Congress party’s ex-Leader of Opposition, Radhakrishna Vikhe Patil, who joined BJP, hails from Shirdi district. Ex-chief minister Prithviraj Chauhan, and Sushil Kumar Shinde’s daughter, are facing a tough contest.
Three districts – Satara, Sangli and Solapur – are facing drought and water scarcity. Heavy rains have flooded parts of Kolhapur, Sangli and Satara. The BJP has made a big issue of payment of fair remunerative prices to farmers by sugar factories controlled by NCP.
Demand for Separate Statehood by People of Vidarbha
Vidarbha: Vidarbha includes Amravati district (west) and Nagpur (east) divisions. Once a stronghold of the Congress, Vidarbha today has been ‘saffronised’. The BJP swept the region in the 2014 state elections. It won 35 percent of its tally of 122 seats here.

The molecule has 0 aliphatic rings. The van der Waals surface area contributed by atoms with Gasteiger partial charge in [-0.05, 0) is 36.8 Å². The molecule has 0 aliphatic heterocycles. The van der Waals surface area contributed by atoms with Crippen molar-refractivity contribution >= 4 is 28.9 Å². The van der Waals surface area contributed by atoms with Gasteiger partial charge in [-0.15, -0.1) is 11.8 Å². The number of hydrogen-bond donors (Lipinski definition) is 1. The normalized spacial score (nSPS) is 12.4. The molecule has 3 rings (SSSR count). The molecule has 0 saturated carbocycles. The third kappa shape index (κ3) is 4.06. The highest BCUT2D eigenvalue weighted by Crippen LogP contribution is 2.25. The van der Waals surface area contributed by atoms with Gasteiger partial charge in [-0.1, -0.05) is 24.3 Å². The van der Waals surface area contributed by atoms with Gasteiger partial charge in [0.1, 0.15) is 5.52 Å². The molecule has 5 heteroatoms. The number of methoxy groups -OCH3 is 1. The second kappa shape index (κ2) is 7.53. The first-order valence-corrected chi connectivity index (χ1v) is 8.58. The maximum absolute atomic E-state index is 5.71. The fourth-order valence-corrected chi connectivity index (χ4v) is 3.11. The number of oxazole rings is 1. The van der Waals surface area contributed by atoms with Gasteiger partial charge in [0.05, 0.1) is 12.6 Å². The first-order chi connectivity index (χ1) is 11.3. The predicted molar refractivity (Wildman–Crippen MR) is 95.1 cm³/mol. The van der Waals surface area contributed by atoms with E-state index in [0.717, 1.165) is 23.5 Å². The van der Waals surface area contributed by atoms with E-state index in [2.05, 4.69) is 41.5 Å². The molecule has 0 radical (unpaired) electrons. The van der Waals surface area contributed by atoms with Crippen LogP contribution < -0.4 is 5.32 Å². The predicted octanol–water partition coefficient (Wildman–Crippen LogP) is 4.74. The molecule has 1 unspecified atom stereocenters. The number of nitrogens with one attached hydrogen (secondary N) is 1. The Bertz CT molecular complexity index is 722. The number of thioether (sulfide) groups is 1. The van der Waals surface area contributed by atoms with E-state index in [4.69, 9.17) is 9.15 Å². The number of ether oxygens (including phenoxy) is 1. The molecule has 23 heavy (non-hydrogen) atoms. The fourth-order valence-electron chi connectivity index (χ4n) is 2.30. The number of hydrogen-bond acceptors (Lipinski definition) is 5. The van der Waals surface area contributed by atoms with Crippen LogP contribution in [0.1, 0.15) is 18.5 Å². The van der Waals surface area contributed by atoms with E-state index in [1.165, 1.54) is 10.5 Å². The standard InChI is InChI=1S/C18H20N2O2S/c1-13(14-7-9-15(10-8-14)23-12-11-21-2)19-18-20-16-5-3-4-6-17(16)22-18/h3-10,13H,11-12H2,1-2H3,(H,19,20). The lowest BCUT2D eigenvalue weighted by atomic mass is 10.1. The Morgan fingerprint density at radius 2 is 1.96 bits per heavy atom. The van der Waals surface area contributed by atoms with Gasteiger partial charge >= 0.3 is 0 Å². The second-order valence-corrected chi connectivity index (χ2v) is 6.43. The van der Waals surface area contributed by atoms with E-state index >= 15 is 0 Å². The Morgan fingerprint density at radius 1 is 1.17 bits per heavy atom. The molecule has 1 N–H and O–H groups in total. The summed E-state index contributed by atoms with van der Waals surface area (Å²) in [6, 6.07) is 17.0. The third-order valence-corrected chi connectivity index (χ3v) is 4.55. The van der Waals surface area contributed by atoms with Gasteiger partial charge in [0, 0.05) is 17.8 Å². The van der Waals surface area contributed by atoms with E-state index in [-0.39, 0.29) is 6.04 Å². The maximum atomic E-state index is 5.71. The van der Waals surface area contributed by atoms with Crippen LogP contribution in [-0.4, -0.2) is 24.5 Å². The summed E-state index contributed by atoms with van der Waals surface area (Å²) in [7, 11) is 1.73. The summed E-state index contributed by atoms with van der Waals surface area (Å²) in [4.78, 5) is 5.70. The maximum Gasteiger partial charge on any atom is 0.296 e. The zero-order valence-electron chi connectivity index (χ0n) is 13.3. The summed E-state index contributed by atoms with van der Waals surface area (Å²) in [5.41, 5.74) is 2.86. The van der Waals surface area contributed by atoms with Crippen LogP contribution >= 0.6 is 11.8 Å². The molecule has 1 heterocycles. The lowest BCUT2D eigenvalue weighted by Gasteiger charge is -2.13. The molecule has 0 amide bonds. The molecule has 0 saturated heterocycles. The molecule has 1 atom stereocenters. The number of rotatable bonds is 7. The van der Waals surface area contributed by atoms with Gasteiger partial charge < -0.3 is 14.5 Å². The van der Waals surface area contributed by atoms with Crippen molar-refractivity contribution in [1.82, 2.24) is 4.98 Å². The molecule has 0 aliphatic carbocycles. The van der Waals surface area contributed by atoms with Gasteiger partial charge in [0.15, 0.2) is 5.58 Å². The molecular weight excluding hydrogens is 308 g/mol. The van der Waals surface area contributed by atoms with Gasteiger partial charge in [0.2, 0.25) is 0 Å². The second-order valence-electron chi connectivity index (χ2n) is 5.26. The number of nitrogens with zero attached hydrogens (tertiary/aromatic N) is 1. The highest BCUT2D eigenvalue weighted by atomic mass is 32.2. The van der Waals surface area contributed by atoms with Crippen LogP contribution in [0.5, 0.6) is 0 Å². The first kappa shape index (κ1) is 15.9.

The Vidharbha state of Central India was merged into newly-formed Maharashtra state in 1960. The seats won by the Congress in the region have helped the party rule the state for over five decades. The region has suffered from serious droughts, and is the epicentre of farmer suicides in the state and the country. It is the most under-developed region of the state, with heavy power deficit in the rural areas. Western Vidarbha is the most rural, and the poorest region of the state. Its share in investment and employment generated in the last five years is just 3 percent.
The people of the region have been demanding a separate state, due to neglect by successive governments.
The BJP had promised statehood in its manifesto, but no progress has been made in this direction. While BJP is contesting on 50, Sena is in 12 seats only. While Congress today is bereft of leadership in the region, NCP has hardly had any presence here either. Full farm loan waivers, more jobs and development, are the key demands of the people of the region.
Ex-CM Vilasrao Deshmukh’s Son Faces Tough Fight in Marathwada